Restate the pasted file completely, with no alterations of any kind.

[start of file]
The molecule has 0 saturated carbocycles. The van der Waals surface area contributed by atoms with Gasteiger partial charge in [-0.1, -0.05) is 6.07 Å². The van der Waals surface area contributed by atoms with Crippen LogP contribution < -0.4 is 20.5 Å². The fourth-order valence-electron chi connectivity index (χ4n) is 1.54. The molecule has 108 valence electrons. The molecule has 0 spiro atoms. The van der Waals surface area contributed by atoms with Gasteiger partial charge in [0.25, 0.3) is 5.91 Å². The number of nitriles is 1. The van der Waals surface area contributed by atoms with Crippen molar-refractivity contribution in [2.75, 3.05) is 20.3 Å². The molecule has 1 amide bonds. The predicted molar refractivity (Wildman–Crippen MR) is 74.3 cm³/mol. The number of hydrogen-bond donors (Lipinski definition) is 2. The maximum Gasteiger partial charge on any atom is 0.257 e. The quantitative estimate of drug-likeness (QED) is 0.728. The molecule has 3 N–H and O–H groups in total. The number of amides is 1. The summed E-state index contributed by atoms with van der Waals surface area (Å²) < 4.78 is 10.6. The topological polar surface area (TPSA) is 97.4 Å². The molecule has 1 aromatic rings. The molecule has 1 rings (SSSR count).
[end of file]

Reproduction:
The molecule has 0 saturated carbocycles. The van der Waals surface area contributed by atoms with Gasteiger partial charge in [-0.1, -0.05) is 6.07 Å². The van der Waals surface area contributed by atoms with Crippen LogP contribution < -0.4 is 20.5 Å². The fourth-order valence-electron chi connectivity index (χ4n) is 1.54. The molecule has 108 valence electrons. The molecule has 0 spiro atoms. The van der Waals surface area contributed by atoms with Gasteiger partial charge in [0.25, 0.3) is 5.91 Å². The number of nitriles is 1. The van der Waals surface area contributed by atoms with Crippen molar-refractivity contribution in [2.75, 3.05) is 20.3 Å². The molecule has 1 amide bonds. The predicted molar refractivity (Wildman–Crippen MR) is 74.3 cm³/mol. The number of hydrogen-bond donors (Lipinski definition) is 2. The maximum Gasteiger partial charge on any atom is 0.257 e. The quantitative estimate of drug-likeness (QED) is 0.728. The molecule has 3 N–H and O–H groups in total. The number of amides is 1. The summed E-state index contributed by atoms with van der Waals surface area (Å²) < 4.78 is 10.6. The topological polar surface area (TPSA) is 97.4 Å². The molecule has 1 aromatic rings. The molecule has 1 rings (SSSR count).